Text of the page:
International Pop Underground: The Heart-On-Sleeve Music of Canadian Trio Braids
"Braids is definitely a very earnest group," says Taylor Smith, a multi-instrumentalist in the Calgary-born, Montréal-based trio. "We're all quite heart-on-sleeve."
Across four albums, Braids have made shape-shifting art-rock, working with electronic elements and a sense of adventure. But the band is defined by their sincerity, and the emotional catharsis ever-present in their music.
That's chiefly found in the lyrics of vocalist Raphaelle Standell-Preston, who sings candidly about "hard experiences and beautiful experiences". On the 2015 anthem Miniskirt, Standell-Preston sung about sexual abuse and entrenched societal sexism; an outpouring of musical therapy that, in turn, she says, found her needing more therapy.
Standell-Preston and Smith, in conversation with Anthony Carew of The International Pop Underground, talk about the band's music —she calls it "a huge mass of diary entires that have amazing sounds"— and their new LP, Shadow Offering.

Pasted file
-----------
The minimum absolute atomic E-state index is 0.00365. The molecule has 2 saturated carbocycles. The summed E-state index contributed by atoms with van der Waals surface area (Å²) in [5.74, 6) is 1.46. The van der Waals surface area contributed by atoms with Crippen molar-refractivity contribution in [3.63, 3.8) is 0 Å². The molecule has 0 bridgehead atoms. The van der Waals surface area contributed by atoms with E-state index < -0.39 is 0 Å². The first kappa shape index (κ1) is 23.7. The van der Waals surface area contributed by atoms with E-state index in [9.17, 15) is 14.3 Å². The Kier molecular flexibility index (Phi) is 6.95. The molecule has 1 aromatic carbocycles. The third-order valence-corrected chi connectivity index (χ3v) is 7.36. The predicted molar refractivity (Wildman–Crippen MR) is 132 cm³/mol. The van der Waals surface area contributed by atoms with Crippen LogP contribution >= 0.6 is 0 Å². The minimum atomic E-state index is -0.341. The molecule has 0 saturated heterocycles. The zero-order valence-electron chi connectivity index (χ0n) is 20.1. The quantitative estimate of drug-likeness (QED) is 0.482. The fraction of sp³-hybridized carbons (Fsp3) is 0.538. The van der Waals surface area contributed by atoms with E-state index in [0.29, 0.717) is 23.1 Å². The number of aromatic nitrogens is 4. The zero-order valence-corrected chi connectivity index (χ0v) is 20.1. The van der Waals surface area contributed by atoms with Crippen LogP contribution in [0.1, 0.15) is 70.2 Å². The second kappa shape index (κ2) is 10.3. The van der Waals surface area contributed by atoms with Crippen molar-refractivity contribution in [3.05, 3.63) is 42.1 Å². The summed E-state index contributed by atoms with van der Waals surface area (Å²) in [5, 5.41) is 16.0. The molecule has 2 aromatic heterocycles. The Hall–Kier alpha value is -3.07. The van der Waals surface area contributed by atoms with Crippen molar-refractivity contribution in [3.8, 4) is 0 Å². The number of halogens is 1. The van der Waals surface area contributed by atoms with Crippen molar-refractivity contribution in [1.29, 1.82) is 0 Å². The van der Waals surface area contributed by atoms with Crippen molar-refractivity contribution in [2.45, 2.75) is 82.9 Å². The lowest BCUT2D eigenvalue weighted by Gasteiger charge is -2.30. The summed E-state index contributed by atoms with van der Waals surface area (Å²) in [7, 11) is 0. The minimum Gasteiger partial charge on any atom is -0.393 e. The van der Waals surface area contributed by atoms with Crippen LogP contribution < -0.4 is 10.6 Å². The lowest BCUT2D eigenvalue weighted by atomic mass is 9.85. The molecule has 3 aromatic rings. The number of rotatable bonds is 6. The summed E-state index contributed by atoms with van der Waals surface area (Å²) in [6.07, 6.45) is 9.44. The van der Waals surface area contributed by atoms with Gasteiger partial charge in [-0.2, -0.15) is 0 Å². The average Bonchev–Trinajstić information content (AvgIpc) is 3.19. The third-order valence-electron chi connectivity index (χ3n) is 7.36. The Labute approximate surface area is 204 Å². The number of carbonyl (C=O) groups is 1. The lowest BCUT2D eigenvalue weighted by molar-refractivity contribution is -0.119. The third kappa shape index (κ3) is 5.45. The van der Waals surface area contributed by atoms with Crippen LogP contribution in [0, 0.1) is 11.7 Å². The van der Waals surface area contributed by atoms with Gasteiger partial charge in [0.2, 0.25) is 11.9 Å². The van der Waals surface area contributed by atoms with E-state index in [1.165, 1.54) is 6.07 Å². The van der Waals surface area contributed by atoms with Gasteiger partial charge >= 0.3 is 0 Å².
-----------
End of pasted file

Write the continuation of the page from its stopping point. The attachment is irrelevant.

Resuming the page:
Arriving five years after 2015's Deep In The Iris, and the product of years of labour, the album is, Standell-Preston says, about "working your way through the muck" accumulated during your "messy early-20s", coming out the other side with a greater sense of self-understanding. 15 years and four albums into their existence, Shadow Offering finds Braids striving for clarity; in sound, sentiment, and their own psyches.
Feature image: Melissa Gamache